Grade: 0/10

Album Review – Lee Brice’s I Don’t Dance

Lee Brice has always been hit and miss for me throughout his career. He’s had singles that were true country and well-written like, “I Drive Your Truck.” Then he’s released bro country garbage like, “Parking Lot Party.” His most popular single from this album, “I Don’t Dance,” is a pretty good pop country song. But then he followed it up with “Girls In Bikinis,” which I will discuss in length later in the review. Get the picture with Brice? You never know what to expect from him. So how does he fair on this album? Let’s just say he showcases both sides of himself pretty well. One more thing before I start dissecting this album. It’s 16 songs long. This is way too long for an album. Nobody makes an album of 16 quality songs, so you know from the start of this album you will have some filler songs. Why do mainstream country labels continue to make these long albums? I digress. Let’s look at I Don’t Dance. I’ve decided to go old school with this review, starting from the top of the album and working my way down it. You’ll know why.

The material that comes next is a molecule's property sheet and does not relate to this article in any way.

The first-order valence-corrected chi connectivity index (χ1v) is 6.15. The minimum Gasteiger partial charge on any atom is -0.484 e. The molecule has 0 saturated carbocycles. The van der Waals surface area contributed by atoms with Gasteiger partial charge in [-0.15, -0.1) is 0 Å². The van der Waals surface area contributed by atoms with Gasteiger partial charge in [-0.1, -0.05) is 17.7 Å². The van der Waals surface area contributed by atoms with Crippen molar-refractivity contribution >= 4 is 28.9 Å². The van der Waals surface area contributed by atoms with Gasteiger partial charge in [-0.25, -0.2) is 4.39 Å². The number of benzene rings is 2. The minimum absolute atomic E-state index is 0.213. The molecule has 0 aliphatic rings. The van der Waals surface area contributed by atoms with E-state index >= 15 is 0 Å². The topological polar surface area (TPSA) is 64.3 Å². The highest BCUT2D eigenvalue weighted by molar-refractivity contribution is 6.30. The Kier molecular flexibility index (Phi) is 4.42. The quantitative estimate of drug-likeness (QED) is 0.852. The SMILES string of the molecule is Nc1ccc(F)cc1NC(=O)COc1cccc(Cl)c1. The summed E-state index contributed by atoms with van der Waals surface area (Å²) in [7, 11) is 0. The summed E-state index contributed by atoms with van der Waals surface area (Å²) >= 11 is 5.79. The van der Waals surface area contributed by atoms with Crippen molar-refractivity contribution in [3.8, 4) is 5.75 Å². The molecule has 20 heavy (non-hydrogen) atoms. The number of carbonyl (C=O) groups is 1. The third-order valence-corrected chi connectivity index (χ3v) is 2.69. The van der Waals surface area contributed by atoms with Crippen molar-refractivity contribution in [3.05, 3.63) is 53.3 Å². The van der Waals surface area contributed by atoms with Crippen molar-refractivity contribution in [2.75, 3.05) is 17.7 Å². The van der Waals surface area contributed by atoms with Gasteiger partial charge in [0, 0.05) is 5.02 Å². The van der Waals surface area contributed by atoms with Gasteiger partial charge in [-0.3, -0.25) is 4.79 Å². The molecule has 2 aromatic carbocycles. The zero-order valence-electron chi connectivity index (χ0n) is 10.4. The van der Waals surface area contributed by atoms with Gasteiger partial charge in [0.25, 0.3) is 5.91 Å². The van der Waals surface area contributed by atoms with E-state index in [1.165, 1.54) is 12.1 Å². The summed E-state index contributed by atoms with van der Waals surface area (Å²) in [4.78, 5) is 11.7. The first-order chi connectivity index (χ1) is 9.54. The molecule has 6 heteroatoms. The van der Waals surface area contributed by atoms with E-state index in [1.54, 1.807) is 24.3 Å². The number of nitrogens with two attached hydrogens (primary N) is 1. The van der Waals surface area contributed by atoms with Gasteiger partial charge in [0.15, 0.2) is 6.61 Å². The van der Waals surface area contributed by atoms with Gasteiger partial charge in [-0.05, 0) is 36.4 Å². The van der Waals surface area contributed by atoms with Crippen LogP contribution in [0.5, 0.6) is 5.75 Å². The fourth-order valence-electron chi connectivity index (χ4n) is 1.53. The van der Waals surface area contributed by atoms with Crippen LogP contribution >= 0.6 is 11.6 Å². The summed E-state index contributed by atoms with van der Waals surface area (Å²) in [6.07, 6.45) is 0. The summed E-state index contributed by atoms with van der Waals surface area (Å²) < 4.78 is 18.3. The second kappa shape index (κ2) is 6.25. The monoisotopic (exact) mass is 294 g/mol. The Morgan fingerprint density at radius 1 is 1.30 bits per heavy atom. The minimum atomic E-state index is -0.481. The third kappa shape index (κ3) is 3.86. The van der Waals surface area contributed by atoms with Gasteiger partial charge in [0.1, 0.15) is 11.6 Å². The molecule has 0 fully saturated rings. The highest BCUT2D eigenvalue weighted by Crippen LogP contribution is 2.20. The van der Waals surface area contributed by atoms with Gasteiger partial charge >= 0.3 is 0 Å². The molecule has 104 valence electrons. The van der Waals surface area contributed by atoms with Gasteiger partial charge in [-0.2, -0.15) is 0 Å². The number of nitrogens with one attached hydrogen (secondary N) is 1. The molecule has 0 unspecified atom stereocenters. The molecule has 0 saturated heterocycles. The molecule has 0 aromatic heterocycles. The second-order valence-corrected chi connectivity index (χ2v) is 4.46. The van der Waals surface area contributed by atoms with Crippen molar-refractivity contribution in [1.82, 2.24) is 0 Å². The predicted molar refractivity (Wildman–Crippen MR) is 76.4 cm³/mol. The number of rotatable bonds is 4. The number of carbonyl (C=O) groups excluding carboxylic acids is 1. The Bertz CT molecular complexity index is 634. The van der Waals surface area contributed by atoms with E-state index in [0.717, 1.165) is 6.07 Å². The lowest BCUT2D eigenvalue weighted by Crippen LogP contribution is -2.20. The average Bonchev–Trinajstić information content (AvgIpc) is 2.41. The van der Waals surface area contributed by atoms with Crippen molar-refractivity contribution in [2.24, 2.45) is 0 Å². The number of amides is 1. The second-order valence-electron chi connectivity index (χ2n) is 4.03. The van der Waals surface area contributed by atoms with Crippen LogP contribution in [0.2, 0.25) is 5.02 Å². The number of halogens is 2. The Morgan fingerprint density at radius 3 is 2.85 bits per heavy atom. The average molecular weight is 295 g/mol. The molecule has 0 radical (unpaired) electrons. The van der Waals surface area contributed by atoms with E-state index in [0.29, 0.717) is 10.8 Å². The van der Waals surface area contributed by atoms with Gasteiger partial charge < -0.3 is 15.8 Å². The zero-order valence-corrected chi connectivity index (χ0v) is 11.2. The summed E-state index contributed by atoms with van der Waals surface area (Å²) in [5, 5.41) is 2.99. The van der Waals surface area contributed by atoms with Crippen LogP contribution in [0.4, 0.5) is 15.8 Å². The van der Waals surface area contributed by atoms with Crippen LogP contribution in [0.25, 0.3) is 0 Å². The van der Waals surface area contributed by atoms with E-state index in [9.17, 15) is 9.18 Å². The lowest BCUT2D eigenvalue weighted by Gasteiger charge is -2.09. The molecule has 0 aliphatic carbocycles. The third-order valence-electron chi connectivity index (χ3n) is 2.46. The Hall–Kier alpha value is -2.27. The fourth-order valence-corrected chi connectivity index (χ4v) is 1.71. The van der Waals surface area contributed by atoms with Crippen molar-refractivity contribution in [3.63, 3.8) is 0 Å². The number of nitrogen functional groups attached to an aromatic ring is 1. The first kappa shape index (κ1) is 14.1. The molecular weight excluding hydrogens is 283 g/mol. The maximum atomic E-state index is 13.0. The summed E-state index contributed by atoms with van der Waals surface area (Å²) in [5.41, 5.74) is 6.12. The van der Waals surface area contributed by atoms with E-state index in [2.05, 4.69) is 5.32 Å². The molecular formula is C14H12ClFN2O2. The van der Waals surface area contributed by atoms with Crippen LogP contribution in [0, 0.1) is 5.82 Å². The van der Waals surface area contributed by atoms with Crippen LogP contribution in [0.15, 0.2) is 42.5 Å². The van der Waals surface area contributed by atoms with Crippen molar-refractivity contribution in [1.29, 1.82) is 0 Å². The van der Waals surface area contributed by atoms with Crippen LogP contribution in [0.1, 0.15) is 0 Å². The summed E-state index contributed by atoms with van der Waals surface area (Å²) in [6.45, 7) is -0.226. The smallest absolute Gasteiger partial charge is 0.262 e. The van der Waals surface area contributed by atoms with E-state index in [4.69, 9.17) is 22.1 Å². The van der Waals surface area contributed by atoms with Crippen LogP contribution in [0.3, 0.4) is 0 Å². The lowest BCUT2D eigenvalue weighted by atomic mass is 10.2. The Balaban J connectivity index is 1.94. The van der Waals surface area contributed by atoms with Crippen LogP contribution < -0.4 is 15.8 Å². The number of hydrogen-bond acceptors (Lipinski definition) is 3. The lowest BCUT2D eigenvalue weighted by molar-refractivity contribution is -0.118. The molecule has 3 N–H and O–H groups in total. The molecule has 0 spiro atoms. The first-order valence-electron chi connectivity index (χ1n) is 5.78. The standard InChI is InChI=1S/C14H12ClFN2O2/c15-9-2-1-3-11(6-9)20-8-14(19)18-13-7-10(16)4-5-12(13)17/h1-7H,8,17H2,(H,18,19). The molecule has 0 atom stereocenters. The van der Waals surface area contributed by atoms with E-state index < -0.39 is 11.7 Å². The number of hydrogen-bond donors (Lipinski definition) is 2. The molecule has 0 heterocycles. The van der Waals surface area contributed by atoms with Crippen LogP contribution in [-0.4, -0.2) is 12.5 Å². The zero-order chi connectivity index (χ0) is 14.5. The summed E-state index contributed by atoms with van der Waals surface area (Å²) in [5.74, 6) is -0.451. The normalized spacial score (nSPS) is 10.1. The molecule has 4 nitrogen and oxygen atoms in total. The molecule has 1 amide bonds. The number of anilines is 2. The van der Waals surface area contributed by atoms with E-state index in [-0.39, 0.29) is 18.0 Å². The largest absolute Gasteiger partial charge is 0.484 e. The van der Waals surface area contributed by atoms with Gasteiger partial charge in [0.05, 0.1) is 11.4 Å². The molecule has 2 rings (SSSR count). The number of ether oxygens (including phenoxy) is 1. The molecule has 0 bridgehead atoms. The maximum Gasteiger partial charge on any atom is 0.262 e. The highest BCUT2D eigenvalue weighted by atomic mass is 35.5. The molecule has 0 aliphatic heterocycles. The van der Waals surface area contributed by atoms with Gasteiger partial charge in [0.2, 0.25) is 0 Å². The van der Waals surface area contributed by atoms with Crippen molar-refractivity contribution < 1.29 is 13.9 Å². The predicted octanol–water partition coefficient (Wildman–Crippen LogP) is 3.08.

The album kicks off with “I Don’t Dance.” For those who didn’t catch my review of that song, here’s a snippet: “This song has more good things going for it than bad. It has its flaws with the pop rock beats, but I enjoy listening to it. While it isn’t traditional, it makes up for it with good writing. “I Don’t Dance” is a song I would recommend to modern country fans and traditionalists who appreciate a well-written song.” If you want to read the full review, click here. It makes perfect sense for this album to lead off with its title track. What doesn’t make sense is the four absolutely terrible songs that follow it. Prepare yourselves. “No Better Than This” starts off immediately with a line about playing some Hank and Snoop Dogg. No! Never mix these two together. I like listening to both of their works, but neither should ever be mentioned together in a song. Snoop Dogg should never be mentioned in a country song. By the way this perfectly illustrates how far behind country music is by name-dropping Snoop Dogg of all people. There’s an annoying ringing sound in the background throughout the song too if you already weren’t disgusted by the lyrics. Brice also uses auto-tune in several spots in the songs. When he isn’t using auto-tune, his vocals actually sound pretty good. It’s your typical plain, party country song you’ve heard a million times already.